Columbine by Dave Cullen
He told them he loved them. Each and every one of then. He spoke without notes but chose his words carefully.
I first heard about this book on Metafilter when Susan Klebold, mother of one of the killers, had an article in O Magazine. Before that I had never been interested in the shooting. Not beyond the evils of rubber-necking at some one else’s tragedy. But the discussion there seemed to suggest that this was a well-thought out and reasoned look at the community surrounding the school, as well as the killers themselves. And the author, Cullen, believed that the popular myths about the shootings shouldn’t stand unchallenged.
As a book this really does work well. It is well written; in many ways it seems almost like a novel, but you are always aware that this is a true story, which means it has more of an impact. And it stays far away from any tabloid sort of reporting; not shock!-horror!-read for the vicarious thrill that it could easily have angled for. Instead it seems well researched, informative, appalled at the crime and still trying to understand so that school shootings can be lessened.
When someone mentions the Columbine shooting, what’s the first thing that pops into your head about the killers? That they were bullied and this was their revenge? That they were Manson fans and members of the Trench Coat Mafia? That they were loners and outsiders?
In this book Cullen argues that none of that was true. That these myths have hidden the truth from people. He argues that Klebold and Harris were actually quite popular at school, not part of the jocks set, but they had friends and girlfriends. Harris especially was popular with the girls. And while they may have listened to Manson they weren’t huge fans at all. The Trench Coat Mafia was a real group, but it was about looking good, not about violence. And yes, Klebold and Harris wore trench coats but this was because they were good for hiding the weapons they carried.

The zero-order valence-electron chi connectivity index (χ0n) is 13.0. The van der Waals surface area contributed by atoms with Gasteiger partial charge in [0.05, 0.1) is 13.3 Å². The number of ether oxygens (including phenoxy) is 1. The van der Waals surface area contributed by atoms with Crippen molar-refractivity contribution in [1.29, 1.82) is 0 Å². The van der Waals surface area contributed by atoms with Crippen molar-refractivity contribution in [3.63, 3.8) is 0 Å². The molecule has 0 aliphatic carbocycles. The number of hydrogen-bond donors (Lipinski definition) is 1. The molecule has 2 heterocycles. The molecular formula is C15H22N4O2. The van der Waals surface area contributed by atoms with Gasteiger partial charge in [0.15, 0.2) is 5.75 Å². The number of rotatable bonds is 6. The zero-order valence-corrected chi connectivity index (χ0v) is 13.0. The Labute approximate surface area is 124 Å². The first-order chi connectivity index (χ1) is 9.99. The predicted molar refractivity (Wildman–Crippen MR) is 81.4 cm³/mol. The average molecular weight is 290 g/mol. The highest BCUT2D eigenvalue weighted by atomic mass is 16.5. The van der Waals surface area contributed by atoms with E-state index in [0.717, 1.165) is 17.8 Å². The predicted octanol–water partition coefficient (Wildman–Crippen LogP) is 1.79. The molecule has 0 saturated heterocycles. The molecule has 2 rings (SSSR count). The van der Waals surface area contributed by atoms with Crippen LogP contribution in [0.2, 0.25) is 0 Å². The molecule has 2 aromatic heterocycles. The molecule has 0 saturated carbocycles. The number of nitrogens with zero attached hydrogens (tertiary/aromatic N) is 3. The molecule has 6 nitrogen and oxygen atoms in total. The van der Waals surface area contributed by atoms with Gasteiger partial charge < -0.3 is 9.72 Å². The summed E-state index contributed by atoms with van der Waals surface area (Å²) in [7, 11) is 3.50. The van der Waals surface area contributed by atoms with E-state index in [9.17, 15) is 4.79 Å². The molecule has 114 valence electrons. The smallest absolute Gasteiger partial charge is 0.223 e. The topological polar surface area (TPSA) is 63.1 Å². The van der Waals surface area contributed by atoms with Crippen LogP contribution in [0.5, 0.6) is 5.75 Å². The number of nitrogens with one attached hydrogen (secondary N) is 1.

Cullen argues, convincingly, that Harris was a prime example of a psychopath. His while life he had an over-whelming sense of his own superiority and was enraged at the prospect of being under the authority of his inferiors. He spent his life lying to the people around him, learning how to push buttons and get away with everything. Successfully fooling almost everyone he came into contact with. Klebold, on the other hand, Cullen sees as a textbook case of “suicide by cop”. Only of course, he wasn’t shot by the police, but by his own hand.
Reading this book is often quite difficult. Cullen does a very good job of describing events without sentiment, but never so detached that the reader forgets the tragedy that she is reading about. It is a hard read, but it should be. The aspect of this book that I liked above all was that it managed to humanize these two murderers. Not so that you want to make excuses for them, or feel sorry for them, well maybe until they started down the road that would lead them to the shootings. But it is important to acknowledge that Harris and Klebold were human. They weren’t some monster that were so abnormal that we shouldn’t try and figure out what made them act. Understanding doesn’t excuse but it may help in stopping a future murderer.
But then again I can’t say for sure that Cullen is correct. He makes a pretty convincing case, but I don’t know the details and, to be honest, I’m not going to spend years of my life trying to interview parents, friends, and victims. I’m not going to trawl though the evidence. Cullen has made his case. And made it well.